The transition from road to gravel trail was seamless and comfortable. The TERRAULTRA is an out and out ultra-shoe designed for trails that are more groomed, say Western States in the USA or UTMB in Europe. So hard packed single-track felt really good in the G270, equally rocky and stoney ground felt good.
Running up hill surprised me. The META-FLEX allowed for great flexibility and propulsion, but it was the outsole that really gripped. A massive improvement over the G260.
I have to say, I have not always been a fan with the addition of Graphene. At times, I felt it compromised the sticky outsoles and made them less grippy, albeit providing longer life. But on many occasions, for me particularly, grip is king and if it is compromised, I am not happy.
Here, in the G270 there was noticeable difference, and this was coming from just 4mm lugs.
The test of course would really come when I threw in some mud and wet rock.
Gladly, mud (loads of it) rocks, tree routes, climbs, descents, wooden planks, forests and yes, a little fire trail all make up my daily and local runs. So, throwing the G270 in the thick of things was easy to do. And yes, I was being unfair as I actively searched out and aimed for steep rocks with water on them and I aimed for every puddle and sloppy mud I could.
I was impressed.
At times, I would think to myself, almost wanting the G270 outsole to fail;
‘This will get them… wait for the slip!’
But the slip never came, especially on dry and wet rock. On a 3-hour run, as the minutes clicked by, I started to relax more and more and eventually stopped worrying and asking;
‘Will the G270 grip here?’
They did, at all times provide me with the grip I required.
Surprisingly, in really sloppy mud, I did not slip or move as I had expected. Partially due to the fact that I did apply the brakes a little and respect the conditions.
Technical trail is where the G270 shows some flaws. The wider toe box lacks precision, allows one’s toes to move and therefore I felt that there was just ‘too much’ shoe to navigate between rocks, roots, stones and a plethora of other obstacles. But of course, I am being unfair! The G270 is designed for less technical trails, long hours and all-day comfort – that they do really well!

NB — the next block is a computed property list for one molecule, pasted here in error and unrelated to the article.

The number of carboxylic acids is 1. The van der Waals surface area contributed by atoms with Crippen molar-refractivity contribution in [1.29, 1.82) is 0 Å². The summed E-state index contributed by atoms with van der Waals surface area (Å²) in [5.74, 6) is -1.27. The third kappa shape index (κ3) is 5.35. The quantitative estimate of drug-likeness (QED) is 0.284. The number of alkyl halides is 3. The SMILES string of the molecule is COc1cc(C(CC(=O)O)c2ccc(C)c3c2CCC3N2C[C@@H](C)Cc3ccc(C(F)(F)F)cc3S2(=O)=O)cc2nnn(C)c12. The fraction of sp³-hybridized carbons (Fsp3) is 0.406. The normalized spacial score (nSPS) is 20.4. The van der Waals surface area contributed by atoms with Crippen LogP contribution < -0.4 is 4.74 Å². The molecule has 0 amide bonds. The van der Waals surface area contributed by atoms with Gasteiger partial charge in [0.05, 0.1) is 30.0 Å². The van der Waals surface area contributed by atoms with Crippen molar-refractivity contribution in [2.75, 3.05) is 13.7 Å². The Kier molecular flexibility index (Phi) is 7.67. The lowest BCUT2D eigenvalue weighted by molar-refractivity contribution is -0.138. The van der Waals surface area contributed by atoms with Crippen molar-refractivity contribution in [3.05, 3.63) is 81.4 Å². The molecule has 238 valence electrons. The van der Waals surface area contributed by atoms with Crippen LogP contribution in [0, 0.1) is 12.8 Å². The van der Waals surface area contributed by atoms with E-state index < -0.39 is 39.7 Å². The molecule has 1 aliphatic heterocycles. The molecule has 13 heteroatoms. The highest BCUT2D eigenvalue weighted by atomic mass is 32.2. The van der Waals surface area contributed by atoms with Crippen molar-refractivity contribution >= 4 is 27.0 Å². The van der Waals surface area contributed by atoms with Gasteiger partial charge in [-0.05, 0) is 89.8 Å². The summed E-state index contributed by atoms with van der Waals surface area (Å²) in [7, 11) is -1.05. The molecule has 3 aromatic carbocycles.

The shoes are responsive and do work well when running fast. However, the wide toe box, zero drop and cushioning do make them feel a little like a saloon car… Plenty of room, comfy seats, and can get the miles done. But I craved a more performance car at times with more precision, tighter handling and a little more fire and daring, especially when coming of road, fire trails or single-track.
The cushioning was plush and considering it is only 12mm, it felt like more. Especially noticeable extra comfort over the 9mm G260 which also was a little hard and lifeless. One thing to note, I found on tree routes and some stones, I could feel them in the bottom of my foot, so protection from obstacles is minimal. The toe box though has a good bumper and that worked really well.
The heel box was noticeably secure on the flat and going uphill, I had little to no slippage.
Damian Hall just ran 260-miles on the Pennine Way in the G270 and set a new FKT, so, that gives some indication of the intended use of this shoe. Having said that, the Pennine Way is not all single-track and wonderful cruising trail, so, the shoe can handle the rough stuff too.
I was impressed by how versatile the 4mm Graphene outsole worked. There has been some significant improvement over the G260 and in the Graphene outsole in general.
The upper, lacing and tongue now really hold the foot and that for me is essential, especially with such a wide toe box. The toe box is one of the key selling points of this shoe. It allows toe splay, plenty of room and flexibility for a foot to swell wider with accumulated miles.
The cushioning increased from 9mm (G260) to 12mm for the G270 is noticeable. More importantly, the G270 now has life, the G260 felt a little dead.
The G270 is a marked improvement over the G260, so, if you liked the previous model you are going to love the latest incarnation.
Zero drop and a wide toe box will be exactly what some people are looking for and they will have a big smile on their face. For me, and this of course is very personal, I can’t run in zero for hours and hours and I feel that the toe box is a little roomier than it needs to be.
So, imagine a Trail Talon 290 made like a TERRAULTRA G270 – slightly narrower toe box (4 fit) 8mm drop; 11mm and 19mm cushioning and this Graphene outsole – that would be a winning shoe IMO. (inov-8 take note)
The G270 is a winning shoe and all packaged perfectly for ultra-distance runner who needs grip, cushioning and comfort for the long-haul out on the trails. It would even make a great road shoe if required.
For multi-day adventures, such as Marathon des Sables, just like the Trail Talon, the G270 would be really excellent.
Get the TERRAULTRA G270 at inov-8 HERE
If technical trail and mud is your thing, this is not the best shoe for that, however, it can handle it remarkably well, so, if you only wanted one trail shoe (with zero drop) to do all, the G270 would be ideal. By contrast, if you wanted a one-stop trail shoe with 8mm drop, I recommend the Trail Talon 290.